• The exploitation of the favourable contrast in dielectric properties between normal tissues and malignant tumour depends on radiating and receiving a sufficiently wideband waveform to achieve high resolution. This requires an antenna that radiates well into the breast over a wide band of frequencies. Conventional antennas are obviously not designed to radiate into human tissue, indeed the close proximity of human tissue usually has a detrimental effect on their operation. Additionally the antenna should be inexpensive to construct, suitable for integration into an array and low profile.
  • Figure 2 shows the stacked patch configuration employed for the breast imaging application. The antenna consists of two stacked patches 10, 11 printed on a dielectric substrate of typically εr= 2.2 and separated from the ground plane by a second substrate of typically εr= 9.8, a microstrip line 13 is used to feed the lower patch via a slot 12 in the antenna ground plane. Stacked patches and slot feeds have been employed before in antenna designs, however this particular antenna was specifically designed to radiate into a medium of typically εr= 10 which approximately represents the dielectric properties of the breast tissue. A thin radome 14 of εr= 9.8 covers the antenna.
  • This design of the stacked patch antenna produced a bandwidth of approximately 72% and a beamwidth of approximately ± 35° in the φ = 0° plane and ± 30° in the φ = 90° plane at 7.0 GHz, calculated in tissue. Over the operating frequency range the antenna design was also found to radiate most energy, as desired, into the breast (with a front-to-back ratio better than 15 dB).
  • 2 Techniques for Reducing Skin Reflections
  • The chief components of the signals collected at the antenna elements are mutual coupling between the antennas, reflections from skin and the tumour echo. The direct antenna couplings will not significantly interfere with the tumour echo as they occur earlier in time. The large signal artefacts caused by reflections from the skin however pose a significant challenge since they tend to mask the reflections from tumours close to skin, despite the benefits of the radar method described herein. Techniques to mitigate the skin reflections are considered in the following sections.
  • 2.1.1 Skin Reflection Reduction using the Similar Paths Algorithm
  • An N element flat array will collect N(N-1)/2 distinct signals arising from transmission on one antenna and reception on another. Among these paths, a number of sets of similar paths exist with approximately the same mutual coupling and skin reflections.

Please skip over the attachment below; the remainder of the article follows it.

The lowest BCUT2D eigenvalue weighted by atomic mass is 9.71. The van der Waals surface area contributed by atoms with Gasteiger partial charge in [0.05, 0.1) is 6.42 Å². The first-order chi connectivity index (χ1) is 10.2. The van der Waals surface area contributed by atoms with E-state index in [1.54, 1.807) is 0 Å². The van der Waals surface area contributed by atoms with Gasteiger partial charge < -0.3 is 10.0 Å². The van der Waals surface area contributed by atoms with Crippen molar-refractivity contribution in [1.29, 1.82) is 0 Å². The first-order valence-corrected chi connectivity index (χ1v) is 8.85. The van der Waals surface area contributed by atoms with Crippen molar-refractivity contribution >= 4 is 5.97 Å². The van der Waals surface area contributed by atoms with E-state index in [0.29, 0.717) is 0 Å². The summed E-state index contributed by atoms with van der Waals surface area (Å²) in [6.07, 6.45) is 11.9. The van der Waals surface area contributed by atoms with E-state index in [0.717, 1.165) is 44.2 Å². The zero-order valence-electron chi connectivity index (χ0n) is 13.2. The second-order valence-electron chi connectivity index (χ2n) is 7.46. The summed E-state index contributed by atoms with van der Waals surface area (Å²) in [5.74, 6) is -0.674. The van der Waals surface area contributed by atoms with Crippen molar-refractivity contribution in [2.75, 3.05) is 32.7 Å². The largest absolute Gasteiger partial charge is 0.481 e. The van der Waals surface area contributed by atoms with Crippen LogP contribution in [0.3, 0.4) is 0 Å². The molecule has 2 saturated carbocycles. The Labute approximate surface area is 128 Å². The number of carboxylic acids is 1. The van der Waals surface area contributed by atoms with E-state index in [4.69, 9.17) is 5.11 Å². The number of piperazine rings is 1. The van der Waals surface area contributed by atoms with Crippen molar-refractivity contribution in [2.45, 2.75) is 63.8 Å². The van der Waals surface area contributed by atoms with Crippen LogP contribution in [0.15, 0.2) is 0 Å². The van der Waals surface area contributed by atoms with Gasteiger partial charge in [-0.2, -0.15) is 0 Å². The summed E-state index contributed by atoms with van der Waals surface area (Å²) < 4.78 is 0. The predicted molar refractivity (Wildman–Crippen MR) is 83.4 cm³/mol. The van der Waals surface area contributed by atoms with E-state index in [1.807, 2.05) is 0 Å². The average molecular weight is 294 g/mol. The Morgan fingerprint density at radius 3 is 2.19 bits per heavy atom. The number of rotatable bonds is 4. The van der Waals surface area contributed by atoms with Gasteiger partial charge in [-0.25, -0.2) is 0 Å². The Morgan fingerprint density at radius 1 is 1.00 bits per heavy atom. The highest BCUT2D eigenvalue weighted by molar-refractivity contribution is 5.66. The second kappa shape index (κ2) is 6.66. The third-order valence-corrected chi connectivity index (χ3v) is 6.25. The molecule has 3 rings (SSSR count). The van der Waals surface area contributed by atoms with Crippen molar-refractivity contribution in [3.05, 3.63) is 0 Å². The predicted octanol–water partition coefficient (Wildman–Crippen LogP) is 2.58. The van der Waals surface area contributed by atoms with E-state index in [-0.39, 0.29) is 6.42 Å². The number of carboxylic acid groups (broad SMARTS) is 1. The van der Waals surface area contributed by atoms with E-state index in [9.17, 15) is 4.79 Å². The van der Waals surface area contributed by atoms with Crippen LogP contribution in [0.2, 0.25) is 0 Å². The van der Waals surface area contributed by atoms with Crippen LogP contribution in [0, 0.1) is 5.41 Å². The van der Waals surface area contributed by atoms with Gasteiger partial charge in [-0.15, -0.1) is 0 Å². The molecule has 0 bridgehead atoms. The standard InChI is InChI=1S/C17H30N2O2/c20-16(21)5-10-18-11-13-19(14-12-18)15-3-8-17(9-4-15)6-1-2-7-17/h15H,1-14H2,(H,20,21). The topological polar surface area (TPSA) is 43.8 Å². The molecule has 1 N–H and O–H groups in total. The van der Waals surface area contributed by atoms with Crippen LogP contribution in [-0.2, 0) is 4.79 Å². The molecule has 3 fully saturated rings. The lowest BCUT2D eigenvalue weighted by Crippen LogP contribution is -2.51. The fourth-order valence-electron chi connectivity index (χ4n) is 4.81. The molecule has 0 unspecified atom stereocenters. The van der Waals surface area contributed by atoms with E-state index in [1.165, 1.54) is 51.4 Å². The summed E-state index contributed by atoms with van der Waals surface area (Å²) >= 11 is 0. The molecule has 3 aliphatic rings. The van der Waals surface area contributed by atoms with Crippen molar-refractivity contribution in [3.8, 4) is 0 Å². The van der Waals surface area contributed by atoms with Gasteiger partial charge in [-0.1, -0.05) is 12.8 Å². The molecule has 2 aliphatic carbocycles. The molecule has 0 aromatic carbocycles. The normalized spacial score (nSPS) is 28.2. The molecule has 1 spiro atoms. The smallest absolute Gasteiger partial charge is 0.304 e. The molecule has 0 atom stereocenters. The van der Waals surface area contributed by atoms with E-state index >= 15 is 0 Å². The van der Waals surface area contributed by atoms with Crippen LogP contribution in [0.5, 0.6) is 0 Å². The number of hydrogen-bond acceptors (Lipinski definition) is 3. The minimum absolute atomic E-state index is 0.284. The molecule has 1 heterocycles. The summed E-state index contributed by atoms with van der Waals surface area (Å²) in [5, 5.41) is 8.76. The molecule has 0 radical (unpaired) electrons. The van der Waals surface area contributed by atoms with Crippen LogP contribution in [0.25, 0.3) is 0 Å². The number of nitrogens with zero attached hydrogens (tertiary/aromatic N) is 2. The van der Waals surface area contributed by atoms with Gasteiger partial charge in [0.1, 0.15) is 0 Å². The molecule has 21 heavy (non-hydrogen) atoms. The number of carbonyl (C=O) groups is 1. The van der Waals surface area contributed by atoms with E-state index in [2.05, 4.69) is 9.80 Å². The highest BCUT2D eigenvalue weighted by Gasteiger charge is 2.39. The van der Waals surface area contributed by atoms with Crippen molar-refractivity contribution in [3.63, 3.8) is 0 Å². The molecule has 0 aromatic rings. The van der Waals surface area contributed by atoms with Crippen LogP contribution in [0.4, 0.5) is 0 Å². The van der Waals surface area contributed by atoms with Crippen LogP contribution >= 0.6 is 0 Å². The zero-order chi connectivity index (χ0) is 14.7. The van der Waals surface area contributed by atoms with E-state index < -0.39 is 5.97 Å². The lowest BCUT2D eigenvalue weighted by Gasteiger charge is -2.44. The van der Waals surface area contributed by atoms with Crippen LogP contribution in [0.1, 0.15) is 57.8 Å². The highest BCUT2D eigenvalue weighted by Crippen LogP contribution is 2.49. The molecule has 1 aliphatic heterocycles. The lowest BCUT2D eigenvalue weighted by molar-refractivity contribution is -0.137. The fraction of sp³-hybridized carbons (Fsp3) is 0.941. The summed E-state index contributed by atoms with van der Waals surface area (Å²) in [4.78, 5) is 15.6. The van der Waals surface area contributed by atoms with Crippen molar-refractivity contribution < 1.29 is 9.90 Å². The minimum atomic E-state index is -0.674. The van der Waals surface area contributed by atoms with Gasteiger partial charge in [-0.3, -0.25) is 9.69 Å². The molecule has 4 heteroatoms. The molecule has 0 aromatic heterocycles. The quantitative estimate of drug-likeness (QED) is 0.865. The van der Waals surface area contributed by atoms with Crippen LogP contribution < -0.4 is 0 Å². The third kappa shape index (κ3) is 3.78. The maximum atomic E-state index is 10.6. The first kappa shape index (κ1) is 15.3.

• For example, any immediately adjacent pair of antennas within the array will observe similar amplitude and phase delays for the skin reflection. Similarly, as shown in Figure 3, any next-neighbour pairing of transmit and receive antennas will observe similar amplitude and phase delays for the skin reflection 20. The contribution 21 arising from any tumour 19 will however not be the same.
  • While Figure 3 illustrates the principle in the simplified scenario of a linear array adjacent to a flat skin surface, the same concept may be extended to two dimensional arrays that conform to a curved surface, such as the breast (see Figure 4).
  • This method can be exploited to reduce the skin reflections to a considerable extent.
  • The signals from similar paths may be processed by either of two alternative variants, as follows:
    • a) minor time-shifting and alignment of the signals (to compensate for experimental tolerances) in producing a representative average signal. This average signal is then used as a calibration signal which is subtracted from each signal in the set of similar paths; or
    • b) for each signal in the set of similar paths, identification (by integrating the square difference between the two signals) of a second signal from within this set that most closely resembles the first. This "most similar" signal is then used as a calibration signal which is subtracted from the first; or
    • c) find that member of the set of similar paths with the smallest mean squared difference from all the others. This "most representative" signal is then used as a calibration signal which is subtracted from all the others.
  • The signals may be divided into segments in the time domain (each segment corresponding to a particular feature of the response, arising from a particular physical feature that results in coupling between the transmit and receiver antennas) and method (a) or (b) may then be applied to each segment at a time.
  • After the calibration signals have been subtracted, one of the focussing algorithm described in section 1 above is applied. The residual skin reflection present in the signals will be mitigated by the processing gain of the focussing algorithm.
  • 2.1.2 Skin Reflection Reduction using the Equivalent Location Algorithm